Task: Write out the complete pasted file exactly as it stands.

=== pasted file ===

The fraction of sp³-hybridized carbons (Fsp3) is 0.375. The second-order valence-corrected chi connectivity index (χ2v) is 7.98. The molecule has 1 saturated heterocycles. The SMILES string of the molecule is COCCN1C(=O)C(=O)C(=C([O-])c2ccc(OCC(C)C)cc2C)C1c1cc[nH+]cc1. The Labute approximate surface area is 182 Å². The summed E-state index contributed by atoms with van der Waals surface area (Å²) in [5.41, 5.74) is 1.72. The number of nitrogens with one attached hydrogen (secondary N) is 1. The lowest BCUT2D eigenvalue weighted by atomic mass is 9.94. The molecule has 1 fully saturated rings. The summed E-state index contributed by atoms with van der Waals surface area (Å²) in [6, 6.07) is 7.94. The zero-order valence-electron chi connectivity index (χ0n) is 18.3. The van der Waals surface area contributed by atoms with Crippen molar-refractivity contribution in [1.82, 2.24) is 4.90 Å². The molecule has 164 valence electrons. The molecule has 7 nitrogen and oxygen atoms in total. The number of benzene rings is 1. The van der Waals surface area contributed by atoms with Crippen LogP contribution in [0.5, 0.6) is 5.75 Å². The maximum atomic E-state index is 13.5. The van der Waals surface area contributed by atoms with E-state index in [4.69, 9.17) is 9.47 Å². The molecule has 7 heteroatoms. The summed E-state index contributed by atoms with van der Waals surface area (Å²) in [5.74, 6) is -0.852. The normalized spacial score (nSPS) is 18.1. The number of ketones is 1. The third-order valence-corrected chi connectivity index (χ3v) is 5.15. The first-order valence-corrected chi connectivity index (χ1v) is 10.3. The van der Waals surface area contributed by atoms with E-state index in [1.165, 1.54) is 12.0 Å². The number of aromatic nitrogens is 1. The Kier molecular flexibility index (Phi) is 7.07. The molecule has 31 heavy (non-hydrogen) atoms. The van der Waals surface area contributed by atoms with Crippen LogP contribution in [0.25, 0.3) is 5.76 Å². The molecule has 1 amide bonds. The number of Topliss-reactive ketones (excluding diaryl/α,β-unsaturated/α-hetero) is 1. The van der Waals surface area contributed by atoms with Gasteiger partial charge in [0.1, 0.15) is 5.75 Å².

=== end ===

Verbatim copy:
The fraction of sp³-hybridized carbons (Fsp3) is 0.375. The second-order valence-corrected chi connectivity index (χ2v) is 7.98. The molecule has 1 saturated heterocycles. The SMILES string of the molecule is COCCN1C(=O)C(=O)C(=C([O-])c2ccc(OCC(C)C)cc2C)C1c1cc[nH+]cc1. The Labute approximate surface area is 182 Å². The summed E-state index contributed by atoms with van der Waals surface area (Å²) in [5.41, 5.74) is 1.72. The number of nitrogens with one attached hydrogen (secondary N) is 1. The lowest BCUT2D eigenvalue weighted by atomic mass is 9.94. The molecule has 1 fully saturated rings. The summed E-state index contributed by atoms with van der Waals surface area (Å²) in [6, 6.07) is 7.94. The zero-order valence-electron chi connectivity index (χ0n) is 18.3. The van der Waals surface area contributed by atoms with Crippen molar-refractivity contribution in [1.82, 2.24) is 4.90 Å². The molecule has 164 valence electrons. The molecule has 7 nitrogen and oxygen atoms in total. The number of benzene rings is 1. The van der Waals surface area contributed by atoms with Crippen LogP contribution in [0.5, 0.6) is 5.75 Å². The maximum atomic E-state index is 13.5. The van der Waals surface area contributed by atoms with E-state index in [4.69, 9.17) is 9.47 Å². The molecule has 7 heteroatoms. The summed E-state index contributed by atoms with van der Waals surface area (Å²) in [5.74, 6) is -0.852. The normalized spacial score (nSPS) is 18.1. The number of ketones is 1. The third-order valence-corrected chi connectivity index (χ3v) is 5.15. The first-order valence-corrected chi connectivity index (χ1v) is 10.3. The van der Waals surface area contributed by atoms with E-state index in [1.165, 1.54) is 12.0 Å². The number of aromatic nitrogens is 1. The Kier molecular flexibility index (Phi) is 7.07. The molecule has 31 heavy (non-hydrogen) atoms. The van der Waals surface area contributed by atoms with Crippen LogP contribution in [0.25, 0.3) is 5.76 Å². The molecule has 1 amide bonds. The number of Topliss-reactive ketones (excluding diaryl/α,β-unsaturated/α-hetero) is 1. The van der Waals surface area contributed by atoms with Gasteiger partial charge in [0.1, 0.15) is 5.75 Å².